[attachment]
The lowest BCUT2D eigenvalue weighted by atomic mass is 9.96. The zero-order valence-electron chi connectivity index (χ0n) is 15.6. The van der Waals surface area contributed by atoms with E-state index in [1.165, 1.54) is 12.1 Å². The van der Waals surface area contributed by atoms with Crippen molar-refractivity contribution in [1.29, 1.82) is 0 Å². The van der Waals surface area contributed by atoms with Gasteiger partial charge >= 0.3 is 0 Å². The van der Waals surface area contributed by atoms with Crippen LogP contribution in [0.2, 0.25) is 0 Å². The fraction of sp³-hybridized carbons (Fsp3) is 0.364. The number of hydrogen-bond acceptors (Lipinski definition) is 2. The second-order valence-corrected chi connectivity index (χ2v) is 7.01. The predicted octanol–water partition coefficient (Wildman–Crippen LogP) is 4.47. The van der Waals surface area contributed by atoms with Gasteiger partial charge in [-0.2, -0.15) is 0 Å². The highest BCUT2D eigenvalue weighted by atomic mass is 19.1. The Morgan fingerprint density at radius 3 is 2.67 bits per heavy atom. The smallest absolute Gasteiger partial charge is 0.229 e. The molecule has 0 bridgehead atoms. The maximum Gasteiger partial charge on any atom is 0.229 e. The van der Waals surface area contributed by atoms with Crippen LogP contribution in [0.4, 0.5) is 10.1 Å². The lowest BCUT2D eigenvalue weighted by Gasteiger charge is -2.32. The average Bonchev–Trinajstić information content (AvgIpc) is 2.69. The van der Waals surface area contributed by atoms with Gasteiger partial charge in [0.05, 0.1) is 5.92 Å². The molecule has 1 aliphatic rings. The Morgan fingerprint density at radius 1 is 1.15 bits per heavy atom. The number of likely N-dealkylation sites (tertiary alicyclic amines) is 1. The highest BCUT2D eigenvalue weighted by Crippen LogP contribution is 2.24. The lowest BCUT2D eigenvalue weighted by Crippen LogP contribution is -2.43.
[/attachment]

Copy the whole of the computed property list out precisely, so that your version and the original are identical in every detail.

The lowest BCUT2D eigenvalue weighted by atomic mass is 9.96. The zero-order valence-electron chi connectivity index (χ0n) is 15.6. The van der Waals surface area contributed by atoms with E-state index in [1.165, 1.54) is 12.1 Å². The van der Waals surface area contributed by atoms with Crippen molar-refractivity contribution in [1.29, 1.82) is 0 Å². The van der Waals surface area contributed by atoms with Gasteiger partial charge >= 0.3 is 0 Å². The van der Waals surface area contributed by atoms with Crippen LogP contribution in [0.2, 0.25) is 0 Å². The fraction of sp³-hybridized carbons (Fsp3) is 0.364. The number of hydrogen-bond acceptors (Lipinski definition) is 2. The second-order valence-corrected chi connectivity index (χ2v) is 7.01. The predicted octanol–water partition coefficient (Wildman–Crippen LogP) is 4.47. The van der Waals surface area contributed by atoms with Gasteiger partial charge in [-0.2, -0.15) is 0 Å². The highest BCUT2D eigenvalue weighted by atomic mass is 19.1. The Morgan fingerprint density at radius 3 is 2.67 bits per heavy atom. The smallest absolute Gasteiger partial charge is 0.229 e. The molecule has 0 bridgehead atoms. The maximum Gasteiger partial charge on any atom is 0.229 e. The van der Waals surface area contributed by atoms with Crippen LogP contribution in [0.4, 0.5) is 10.1 Å². The lowest BCUT2D eigenvalue weighted by Gasteiger charge is -2.32. The average Bonchev–Trinajstić information content (AvgIpc) is 2.69. The van der Waals surface area contributed by atoms with Gasteiger partial charge in [0.05, 0.1) is 5.92 Å². The molecule has 1 aliphatic rings. The Morgan fingerprint density at radius 1 is 1.15 bits per heavy atom. The number of likely N-dealkylation sites (tertiary alicyclic amines) is 1. The highest BCUT2D eigenvalue weighted by Crippen LogP contribution is 2.24. The lowest BCUT2D eigenvalue weighted by Crippen LogP contribution is -2.43.